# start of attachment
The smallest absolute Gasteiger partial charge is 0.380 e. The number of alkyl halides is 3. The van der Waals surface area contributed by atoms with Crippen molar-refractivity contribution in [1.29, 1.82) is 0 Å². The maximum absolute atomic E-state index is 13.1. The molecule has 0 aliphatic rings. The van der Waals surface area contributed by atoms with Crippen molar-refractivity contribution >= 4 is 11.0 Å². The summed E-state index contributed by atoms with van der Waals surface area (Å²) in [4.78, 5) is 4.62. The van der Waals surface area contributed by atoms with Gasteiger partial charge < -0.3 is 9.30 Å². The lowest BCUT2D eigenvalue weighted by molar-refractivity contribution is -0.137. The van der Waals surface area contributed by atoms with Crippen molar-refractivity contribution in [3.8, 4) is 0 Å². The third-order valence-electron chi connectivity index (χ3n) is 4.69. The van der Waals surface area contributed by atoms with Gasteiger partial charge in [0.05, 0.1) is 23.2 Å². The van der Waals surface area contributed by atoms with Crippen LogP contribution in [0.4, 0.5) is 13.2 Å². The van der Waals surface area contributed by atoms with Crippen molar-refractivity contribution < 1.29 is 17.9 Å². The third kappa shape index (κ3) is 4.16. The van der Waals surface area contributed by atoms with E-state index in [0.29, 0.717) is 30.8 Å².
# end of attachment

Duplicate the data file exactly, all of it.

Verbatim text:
The smallest absolute Gasteiger partial charge is 0.380 e. The number of alkyl halides is 3. The van der Waals surface area contributed by atoms with Crippen molar-refractivity contribution in [1.29, 1.82) is 0 Å². The maximum absolute atomic E-state index is 13.1. The molecule has 0 aliphatic rings. The van der Waals surface area contributed by atoms with Crippen molar-refractivity contribution >= 4 is 11.0 Å². The summed E-state index contributed by atoms with van der Waals surface area (Å²) in [4.78, 5) is 4.62. The van der Waals surface area contributed by atoms with Gasteiger partial charge < -0.3 is 9.30 Å². The lowest BCUT2D eigenvalue weighted by molar-refractivity contribution is -0.137. The van der Waals surface area contributed by atoms with Crippen molar-refractivity contribution in [3.8, 4) is 0 Å². The third-order valence-electron chi connectivity index (χ3n) is 4.69. The van der Waals surface area contributed by atoms with Gasteiger partial charge in [0.05, 0.1) is 23.2 Å². The van der Waals surface area contributed by atoms with Crippen LogP contribution in [0.4, 0.5) is 13.2 Å². The van der Waals surface area contributed by atoms with Crippen molar-refractivity contribution < 1.29 is 17.9 Å². The third kappa shape index (κ3) is 4.16. The van der Waals surface area contributed by atoms with E-state index in [0.29, 0.717) is 30.8 Å².